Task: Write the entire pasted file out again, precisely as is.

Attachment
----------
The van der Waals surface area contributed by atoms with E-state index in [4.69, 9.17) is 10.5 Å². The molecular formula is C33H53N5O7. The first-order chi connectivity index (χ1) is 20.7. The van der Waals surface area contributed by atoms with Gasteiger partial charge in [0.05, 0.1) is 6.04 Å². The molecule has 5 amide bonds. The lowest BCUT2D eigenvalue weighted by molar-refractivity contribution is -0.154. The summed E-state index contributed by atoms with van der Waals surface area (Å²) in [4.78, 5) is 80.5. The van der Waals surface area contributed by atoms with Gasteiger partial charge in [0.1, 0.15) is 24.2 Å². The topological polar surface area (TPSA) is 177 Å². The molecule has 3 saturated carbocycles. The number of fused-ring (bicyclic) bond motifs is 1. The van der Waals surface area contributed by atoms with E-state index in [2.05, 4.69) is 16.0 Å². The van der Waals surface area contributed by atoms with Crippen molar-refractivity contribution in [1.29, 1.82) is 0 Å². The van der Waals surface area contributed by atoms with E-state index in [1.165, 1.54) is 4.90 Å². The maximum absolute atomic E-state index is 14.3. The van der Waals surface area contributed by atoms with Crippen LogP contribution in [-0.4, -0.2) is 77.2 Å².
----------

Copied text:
The van der Waals surface area contributed by atoms with E-state index in [4.69, 9.17) is 10.5 Å². The molecular formula is C33H53N5O7. The first-order chi connectivity index (χ1) is 20.7. The van der Waals surface area contributed by atoms with Gasteiger partial charge in [0.05, 0.1) is 6.04 Å². The molecule has 5 amide bonds. The lowest BCUT2D eigenvalue weighted by molar-refractivity contribution is -0.154. The summed E-state index contributed by atoms with van der Waals surface area (Å²) in [4.78, 5) is 80.5. The van der Waals surface area contributed by atoms with Gasteiger partial charge in [0.1, 0.15) is 24.2 Å². The topological polar surface area (TPSA) is 177 Å². The molecule has 3 saturated carbocycles. The number of fused-ring (bicyclic) bond motifs is 1. The van der Waals surface area contributed by atoms with E-state index in [2.05, 4.69) is 16.0 Å². The van der Waals surface area contributed by atoms with Crippen molar-refractivity contribution in [1.29, 1.82) is 0 Å². The van der Waals surface area contributed by atoms with E-state index in [1.165, 1.54) is 4.90 Å². The maximum absolute atomic E-state index is 14.3. The van der Waals surface area contributed by atoms with Crippen LogP contribution in [-0.4, -0.2) is 77.2 Å².